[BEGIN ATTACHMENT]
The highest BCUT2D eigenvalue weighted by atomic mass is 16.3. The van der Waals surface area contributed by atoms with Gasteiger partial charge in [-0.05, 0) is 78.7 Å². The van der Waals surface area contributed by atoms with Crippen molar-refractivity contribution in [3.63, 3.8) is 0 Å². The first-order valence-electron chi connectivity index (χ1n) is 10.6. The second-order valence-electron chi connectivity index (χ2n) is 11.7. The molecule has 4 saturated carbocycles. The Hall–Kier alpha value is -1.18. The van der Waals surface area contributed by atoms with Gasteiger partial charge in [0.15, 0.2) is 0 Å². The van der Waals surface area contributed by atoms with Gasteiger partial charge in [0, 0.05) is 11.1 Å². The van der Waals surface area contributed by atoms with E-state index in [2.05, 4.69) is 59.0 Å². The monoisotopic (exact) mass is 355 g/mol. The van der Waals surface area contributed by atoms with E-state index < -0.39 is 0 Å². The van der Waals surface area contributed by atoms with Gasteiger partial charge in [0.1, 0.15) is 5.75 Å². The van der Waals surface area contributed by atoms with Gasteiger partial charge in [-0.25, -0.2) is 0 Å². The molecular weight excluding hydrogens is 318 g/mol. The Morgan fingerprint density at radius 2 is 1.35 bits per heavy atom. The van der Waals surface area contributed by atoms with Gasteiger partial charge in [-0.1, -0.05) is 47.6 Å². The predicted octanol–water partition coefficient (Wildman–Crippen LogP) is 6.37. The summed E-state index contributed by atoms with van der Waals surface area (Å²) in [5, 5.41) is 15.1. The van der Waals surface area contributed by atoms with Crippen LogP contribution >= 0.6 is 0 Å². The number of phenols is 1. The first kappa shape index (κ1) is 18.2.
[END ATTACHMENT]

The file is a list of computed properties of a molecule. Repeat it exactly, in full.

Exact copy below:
The highest BCUT2D eigenvalue weighted by atomic mass is 16.3. The van der Waals surface area contributed by atoms with Gasteiger partial charge in [-0.05, 0) is 78.7 Å². The van der Waals surface area contributed by atoms with Crippen molar-refractivity contribution in [3.63, 3.8) is 0 Å². The first-order valence-electron chi connectivity index (χ1n) is 10.6. The second-order valence-electron chi connectivity index (χ2n) is 11.7. The molecule has 4 saturated carbocycles. The Hall–Kier alpha value is -1.18. The van der Waals surface area contributed by atoms with Gasteiger partial charge in [0.15, 0.2) is 0 Å². The van der Waals surface area contributed by atoms with Gasteiger partial charge in [0, 0.05) is 11.1 Å². The van der Waals surface area contributed by atoms with E-state index in [2.05, 4.69) is 59.0 Å². The monoisotopic (exact) mass is 355 g/mol. The van der Waals surface area contributed by atoms with E-state index < -0.39 is 0 Å². The van der Waals surface area contributed by atoms with Gasteiger partial charge in [0.1, 0.15) is 5.75 Å². The van der Waals surface area contributed by atoms with Gasteiger partial charge in [-0.25, -0.2) is 0 Å². The molecular weight excluding hydrogens is 318 g/mol. The Morgan fingerprint density at radius 2 is 1.35 bits per heavy atom. The van der Waals surface area contributed by atoms with Gasteiger partial charge in [-0.1, -0.05) is 47.6 Å². The predicted octanol–water partition coefficient (Wildman–Crippen LogP) is 6.37. The summed E-state index contributed by atoms with van der Waals surface area (Å²) in [5, 5.41) is 15.1. The van der Waals surface area contributed by atoms with Crippen LogP contribution >= 0.6 is 0 Å². The number of phenols is 1. The first kappa shape index (κ1) is 18.2.